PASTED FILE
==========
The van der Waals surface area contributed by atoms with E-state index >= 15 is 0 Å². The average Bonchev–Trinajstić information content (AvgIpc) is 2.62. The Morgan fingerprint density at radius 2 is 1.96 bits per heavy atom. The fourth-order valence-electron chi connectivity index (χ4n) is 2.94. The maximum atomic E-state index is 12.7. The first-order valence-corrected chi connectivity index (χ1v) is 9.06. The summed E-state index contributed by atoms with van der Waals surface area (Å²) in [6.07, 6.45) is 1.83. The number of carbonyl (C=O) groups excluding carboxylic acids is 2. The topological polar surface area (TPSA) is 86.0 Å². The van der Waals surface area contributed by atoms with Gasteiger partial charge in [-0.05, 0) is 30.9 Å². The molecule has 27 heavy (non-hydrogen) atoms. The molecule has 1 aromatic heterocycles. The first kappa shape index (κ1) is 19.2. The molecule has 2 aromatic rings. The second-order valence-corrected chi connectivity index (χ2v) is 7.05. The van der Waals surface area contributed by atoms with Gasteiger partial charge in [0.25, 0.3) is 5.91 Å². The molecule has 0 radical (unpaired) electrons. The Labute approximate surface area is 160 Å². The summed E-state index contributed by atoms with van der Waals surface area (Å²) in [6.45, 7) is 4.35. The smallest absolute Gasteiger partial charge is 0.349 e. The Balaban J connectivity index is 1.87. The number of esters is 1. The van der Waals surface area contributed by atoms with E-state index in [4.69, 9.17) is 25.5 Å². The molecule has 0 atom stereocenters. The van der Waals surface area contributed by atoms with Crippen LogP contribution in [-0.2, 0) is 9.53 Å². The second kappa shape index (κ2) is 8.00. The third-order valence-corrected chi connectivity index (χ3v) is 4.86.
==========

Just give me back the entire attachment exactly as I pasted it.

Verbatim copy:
The van der Waals surface area contributed by atoms with E-state index >= 15 is 0 Å². The average Bonchev–Trinajstić information content (AvgIpc) is 2.62. The Morgan fingerprint density at radius 2 is 1.96 bits per heavy atom. The fourth-order valence-electron chi connectivity index (χ4n) is 2.94. The maximum atomic E-state index is 12.7. The first-order valence-corrected chi connectivity index (χ1v) is 9.06. The summed E-state index contributed by atoms with van der Waals surface area (Å²) in [6.07, 6.45) is 1.83. The number of carbonyl (C=O) groups excluding carboxylic acids is 2. The topological polar surface area (TPSA) is 86.0 Å². The van der Waals surface area contributed by atoms with Gasteiger partial charge in [-0.05, 0) is 30.9 Å². The molecule has 27 heavy (non-hydrogen) atoms. The molecule has 1 aromatic heterocycles. The first kappa shape index (κ1) is 19.2. The molecule has 2 aromatic rings. The second-order valence-corrected chi connectivity index (χ2v) is 7.05. The van der Waals surface area contributed by atoms with Gasteiger partial charge in [0.25, 0.3) is 5.91 Å². The molecule has 0 radical (unpaired) electrons. The Labute approximate surface area is 160 Å². The summed E-state index contributed by atoms with van der Waals surface area (Å²) in [6.45, 7) is 4.35. The smallest absolute Gasteiger partial charge is 0.349 e. The Balaban J connectivity index is 1.87. The number of esters is 1. The van der Waals surface area contributed by atoms with E-state index in [4.69, 9.17) is 25.5 Å². The molecule has 0 atom stereocenters. The van der Waals surface area contributed by atoms with Crippen LogP contribution in [-0.2, 0) is 9.53 Å². The second kappa shape index (κ2) is 8.00. The third-order valence-corrected chi connectivity index (χ3v) is 4.86.